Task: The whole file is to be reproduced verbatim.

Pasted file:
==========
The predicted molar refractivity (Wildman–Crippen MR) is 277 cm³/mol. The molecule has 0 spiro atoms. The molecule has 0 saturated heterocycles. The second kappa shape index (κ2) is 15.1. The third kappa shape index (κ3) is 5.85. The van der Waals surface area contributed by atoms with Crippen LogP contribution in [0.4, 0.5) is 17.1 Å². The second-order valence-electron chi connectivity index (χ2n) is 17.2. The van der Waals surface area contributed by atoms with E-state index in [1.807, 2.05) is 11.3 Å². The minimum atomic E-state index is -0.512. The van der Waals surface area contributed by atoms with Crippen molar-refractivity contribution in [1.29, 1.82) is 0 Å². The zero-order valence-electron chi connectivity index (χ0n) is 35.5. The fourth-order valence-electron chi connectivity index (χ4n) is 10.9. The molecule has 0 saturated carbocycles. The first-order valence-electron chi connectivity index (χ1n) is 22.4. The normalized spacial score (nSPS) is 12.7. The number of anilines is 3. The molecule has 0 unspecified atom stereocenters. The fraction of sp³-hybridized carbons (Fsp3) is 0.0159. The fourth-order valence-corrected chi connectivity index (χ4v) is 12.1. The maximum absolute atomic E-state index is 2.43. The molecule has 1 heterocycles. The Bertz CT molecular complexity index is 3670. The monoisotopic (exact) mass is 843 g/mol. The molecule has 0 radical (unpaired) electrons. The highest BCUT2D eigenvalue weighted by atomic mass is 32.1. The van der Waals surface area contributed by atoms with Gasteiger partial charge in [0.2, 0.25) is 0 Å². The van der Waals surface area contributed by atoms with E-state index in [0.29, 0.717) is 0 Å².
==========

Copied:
The predicted molar refractivity (Wildman–Crippen MR) is 277 cm³/mol. The molecule has 0 spiro atoms. The molecule has 0 saturated heterocycles. The second kappa shape index (κ2) is 15.1. The third kappa shape index (κ3) is 5.85. The van der Waals surface area contributed by atoms with Crippen LogP contribution in [0.4, 0.5) is 17.1 Å². The second-order valence-electron chi connectivity index (χ2n) is 17.2. The van der Waals surface area contributed by atoms with E-state index in [1.807, 2.05) is 11.3 Å². The minimum atomic E-state index is -0.512. The van der Waals surface area contributed by atoms with Crippen molar-refractivity contribution in [1.29, 1.82) is 0 Å². The zero-order valence-electron chi connectivity index (χ0n) is 35.5. The fourth-order valence-electron chi connectivity index (χ4n) is 10.9. The molecule has 0 saturated carbocycles. The first-order valence-electron chi connectivity index (χ1n) is 22.4. The normalized spacial score (nSPS) is 12.7. The number of anilines is 3. The molecule has 0 unspecified atom stereocenters. The fraction of sp³-hybridized carbons (Fsp3) is 0.0159. The fourth-order valence-corrected chi connectivity index (χ4v) is 12.1. The maximum absolute atomic E-state index is 2.43. The molecule has 1 heterocycles. The Bertz CT molecular complexity index is 3670. The monoisotopic (exact) mass is 843 g/mol. The molecule has 0 radical (unpaired) electrons. The highest BCUT2D eigenvalue weighted by atomic mass is 32.1. The van der Waals surface area contributed by atoms with Gasteiger partial charge in [0.2, 0.25) is 0 Å². The van der Waals surface area contributed by atoms with E-state index in [0.29, 0.717) is 0 Å².